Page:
Two Ryerson Students’ Union (RSU) executives allege that more than $90,000 was stolen from the union’s coffers before they took office. One executive says it happened during a time of poor oversight and transparency when student leaders failed to act on auditors’ suggestions.
In a blog post published online last Monday night, current RSU president Andrea Bartlett wrote that more than $90,000 was stolen from the union in previous years – $50,000 from the office safe and more than $40,000 from credit cards.
“We know the fraud, the missing $50,000, was reported to the Toronto Police Services at that time, in 2009,” said Ryerson’s interim president Mohamed Lachemi.
Jermaine Bagnall, RSU president in 2009, said that the issue of money stolen during his presidency “has been sorted out,” adding that he was shocked to be contacted about something that happened so long ago.
“It was reported to the police,” he said, adding that campus security was involved at the time, and cameras were installed in the first floor and the basement of the RSU building after the incident.
It is unclear when the credit card fraud occurred.
“The allegation of credit card fraud was also brought recently to the attention of our security, and that was just done last week,” Lachemi said. “They took a report and we strongly recommended RSU to contact Toronto Police Services.”
Lachemi explained that because the RSU is separate from the school, the university cannot contact the police on the RSU’s behalf, “but (we) are encouraging (the RSU) to do so.”
Toronto police say that a member of the RSU should immediately file a report with them about the alleged thefts.
David Hopkinson, a media relations officer with the Toronto Police Service, said that “a member of the union should make a report.”
“These incidents should be reported to us so we may begin an investigation,” he said.
Obaid Ullah, surrent vice-president of operations and presidential candidate for the upcoming RSU election, was part of the team that worked on the ivnestigation into the allegedly stolen money.
In an email response last Friday night, he said that they found out about the thefts well into their term when their general manager, Natasha Campagna, began to look into their finances. He said that they motified Ryerson security when they made the discovery.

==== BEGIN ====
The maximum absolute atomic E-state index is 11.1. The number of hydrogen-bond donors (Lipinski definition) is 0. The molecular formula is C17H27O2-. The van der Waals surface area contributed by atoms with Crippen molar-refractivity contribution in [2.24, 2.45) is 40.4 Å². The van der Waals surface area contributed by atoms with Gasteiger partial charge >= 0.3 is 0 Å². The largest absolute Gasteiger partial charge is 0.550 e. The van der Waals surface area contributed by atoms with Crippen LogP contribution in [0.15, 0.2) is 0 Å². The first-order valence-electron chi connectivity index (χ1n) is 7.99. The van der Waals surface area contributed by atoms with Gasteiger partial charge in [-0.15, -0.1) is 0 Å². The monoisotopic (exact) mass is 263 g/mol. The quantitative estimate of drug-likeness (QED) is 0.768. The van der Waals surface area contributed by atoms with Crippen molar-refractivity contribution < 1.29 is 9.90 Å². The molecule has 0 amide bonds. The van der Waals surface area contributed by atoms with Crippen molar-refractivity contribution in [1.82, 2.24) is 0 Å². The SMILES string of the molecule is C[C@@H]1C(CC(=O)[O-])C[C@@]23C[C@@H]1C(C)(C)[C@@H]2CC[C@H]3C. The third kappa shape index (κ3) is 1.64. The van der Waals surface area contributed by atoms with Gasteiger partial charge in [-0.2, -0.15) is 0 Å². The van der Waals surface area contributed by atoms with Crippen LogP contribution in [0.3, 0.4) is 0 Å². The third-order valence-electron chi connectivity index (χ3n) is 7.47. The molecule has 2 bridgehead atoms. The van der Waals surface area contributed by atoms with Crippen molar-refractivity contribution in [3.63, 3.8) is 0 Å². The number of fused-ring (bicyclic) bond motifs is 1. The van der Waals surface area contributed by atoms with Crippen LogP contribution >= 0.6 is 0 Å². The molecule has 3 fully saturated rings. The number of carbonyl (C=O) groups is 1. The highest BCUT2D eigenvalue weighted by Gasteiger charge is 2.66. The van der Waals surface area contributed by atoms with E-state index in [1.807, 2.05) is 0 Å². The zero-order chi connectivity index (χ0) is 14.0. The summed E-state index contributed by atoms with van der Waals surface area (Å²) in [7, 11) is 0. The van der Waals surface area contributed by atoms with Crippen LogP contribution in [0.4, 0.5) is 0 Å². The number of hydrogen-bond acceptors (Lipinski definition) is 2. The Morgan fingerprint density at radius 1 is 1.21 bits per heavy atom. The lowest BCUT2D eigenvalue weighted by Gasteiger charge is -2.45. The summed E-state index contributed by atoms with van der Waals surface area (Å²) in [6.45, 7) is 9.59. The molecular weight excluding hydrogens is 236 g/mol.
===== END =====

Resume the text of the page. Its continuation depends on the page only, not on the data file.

Ullah said that when he was elected into office, the policies and practices of the union were lackign oversight and safeguards.
“The reality of the frustration that we experienced when we came into office,” he said, was that there was “absolutely no HR or management,” minimal public documents, records that were deleted, and no workplace policies.
On top of that, the incoming team was dealing with over $100,000 worth of debt racked up from a lawsuit for which there was no budget or oversight.
Not to mention the money missing from the safe and the credit cards.
Bartlett said she was told that the funds were written off as bad debt, so no further action was taken.
“I’ve been told that not much else can be done,” Bartlett said.
Both RSU executives say that the union’s financial policies have been changed since the thefts.
“We eliminated the number of credit cards the organization had to two based on the recommendations of the auditor’s report, which hadn’t been acted on in the past,” said Ullah.
Bartlett said that after the incident, cameras and locks were installed in the office.
But that was not the end of her frustration.
In the post, Bartlett also wrote about “sweetheart” deals made by previous executives in order to “get their friends paid.”
These deals, she indicated in the post, are something the union is still trying to deal with. She said that she will be notifying incoming executives about the situation.
“It’s certainly something I’ll relay to them in transitioning,” she said.
As for Ullah, he says that the transform party was elected to precisely on the platform that they would clean up the Union, which he says is exactly what they have been doing.
“The entire year, my team and I have worked incredibly hard to ensure that the RSU is not only more relatable to the student’s on the outside, but that it is run efficiently on the inside,” he said.
“I hope that next year, the team elected will be able to continue our path of making the RSU accountable, efficient and transparent because if not, then it will face some even tougher decisions make in order to sustain itself into the future.”